HP Photosmart Pro B9180 [Mac] full review
HP’s Photosmart Pro B9180 inkjet is the successor to the company’s popular A3+ Designjet 30, featuring new pigment-based inks for gallery-quality colour and monochrome prints on a wide variety of media up to 13 x 19in.
Looking nothing like its predecessor in design or size, the USB 2.0 and Ethernet-equipped B9180 is well made, although it’s large and heavy even for a pro-spec printer. Furthermore, in spite of the Photosmart moniker, it’s totally bereft of non-essential features such as memory card slots, PictBridge ports and large colour screens. Mimicking its forerunner somewhat, ink cartridges are located in a discrete compartment away from the vulnerable print-heads but are now situated to the left of the 200-sheet input tray.
Although there aren’t many extras, the B9180 does feature HP’s Scalable Printing Technology, an incredibly precise and durable print head design with 1,200 nozzles per inch, promising long-life print heads and fast print times on a wide range of media up to 1.5mm thick. And it has sophisticated built-in print and colour management systems for consistent and reliable output.
Of particular interest to professional photographers will be the new eight-colour Vivera inkset. When matched with certain HP media it is claimed, by independent testing, to offer unrivalled display permanence upwards of 200 years.
The sophisticated print management system monitors all 8,448 nozzles and can detect when a nozzle is blocked or fails. Even more surprising is the ability for adjacent nozzles to automatically compensate and prevent image degradation. If the nozzles can’t be unblocked from the driver, the B9180 allows the print heads to be replaced by the user, which is welcome news as having a printer returned for head replacement is a costly exercise.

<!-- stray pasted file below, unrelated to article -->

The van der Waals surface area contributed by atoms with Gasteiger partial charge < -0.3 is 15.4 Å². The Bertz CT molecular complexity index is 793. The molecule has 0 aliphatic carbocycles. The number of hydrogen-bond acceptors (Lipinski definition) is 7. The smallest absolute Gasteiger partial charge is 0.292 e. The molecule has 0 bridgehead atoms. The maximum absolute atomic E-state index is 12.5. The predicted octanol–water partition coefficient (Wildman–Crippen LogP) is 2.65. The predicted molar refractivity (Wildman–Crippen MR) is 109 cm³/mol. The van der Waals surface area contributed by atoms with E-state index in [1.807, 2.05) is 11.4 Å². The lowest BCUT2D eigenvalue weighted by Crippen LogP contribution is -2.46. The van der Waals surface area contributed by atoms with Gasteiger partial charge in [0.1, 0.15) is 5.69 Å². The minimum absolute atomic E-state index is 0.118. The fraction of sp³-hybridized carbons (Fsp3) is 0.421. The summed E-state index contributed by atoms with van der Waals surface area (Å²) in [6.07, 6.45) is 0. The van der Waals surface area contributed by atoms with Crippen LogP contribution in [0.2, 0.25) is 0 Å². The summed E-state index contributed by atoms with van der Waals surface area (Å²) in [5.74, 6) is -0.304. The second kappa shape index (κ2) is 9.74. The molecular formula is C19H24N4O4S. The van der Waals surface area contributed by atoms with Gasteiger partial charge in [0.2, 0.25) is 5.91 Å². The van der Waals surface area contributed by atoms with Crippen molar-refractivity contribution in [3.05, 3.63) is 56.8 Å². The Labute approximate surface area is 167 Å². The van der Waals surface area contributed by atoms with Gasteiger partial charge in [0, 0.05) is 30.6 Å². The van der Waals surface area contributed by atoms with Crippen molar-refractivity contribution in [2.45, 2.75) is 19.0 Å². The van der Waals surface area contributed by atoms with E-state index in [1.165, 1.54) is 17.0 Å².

Along with the expected diluted cyan and magenta, the B9180 adds a neutral grey-coloured ink to matte and photo black inks. Unlike rival systems, though – such as Epson’s K3 nine-cartridge inkset with its two grey inks and interchangeable matte and photo black inks used in the £599 Stylus Photo R2400 – all eight inks are installed simultaneously. Not only does this prevent cross-contamination when swapping matte and photo black inks but it also helps prevent costly mistakes when matching custom papers and finishes.
Although the accompanying documentation is clear and helpful, the initial setup is complicated, involving careful cleaning and installation of four dual-colour print heads that are installed, unusually, after the inkset. Print-head alignment and closed-loop colour calibration adds another 35 minutes or so.
As well as the usual printer driver and ICC profiles for a wide range of proprietary Photo and Hahnemuhle Fine-art papers, HP include Photosmart Pro, a print plug-in for Adobe Photoshop. This groups printer driver settings and Photoshop’s colour handling options into a single, unified screen. We found ourselves returning to it repeatedly for the large preview, clarity of layout and simplification of workflow. Also included as a component of the Printer utility, HP’s Colour Centre greatly simplifies the addition and deletion of custom paper profiles within the printer driver.
Using a colour-managed workflow, test prints were made from Aperture and Adobe’s Lightroom on an Intel Mac, as well as a PowerBook with Photoshop handling colour management. Print times using Photoshop and HP’s Advanced photo paper were respectable at 80 seconds for a touch-dry, borderless 6 x 4in print, and 3 minutes 30 seconds for a borderless A4 print, using the printer’s Best quality option. At close to 12 minutes for a borderless A3+ print, the B9180 is less impressive. What’s more, there’s no draft option in the driver for that particular media, and at the Maximum resolution setting (presumably 4,800 x 1,200 dpi) print times doubled, with no appreciable increase in quality.
Print quality was top-notch though, with only the very faintest hint of banding and grain visible under close scrutiny in our A3+ test prints. Both gloss and matte-finish prints displayed exceptionally fine gradation and colours were generally neutral, though reds shifted slightly towards orange. Although free of colour casts, mono prints were a bit dull and lacking contrast. Like most of its rivals, it’s well worth producing custom profiles for your most-used media at least. Despite an improvement, we couldn’t get our mono prints to equal the dynamic range or match the overall quality of output of the Epson Stylus Photo R2400.
Compared with the Designjet 30, mono prints were superior but colour prints failed to match the vibrancy of the dye and pigment-based inkset. Although this isn’t entirely surprising, given the closed-loop calibration and colour rendition of previous Vivera inks we had hoped for better all-round performance out of the box.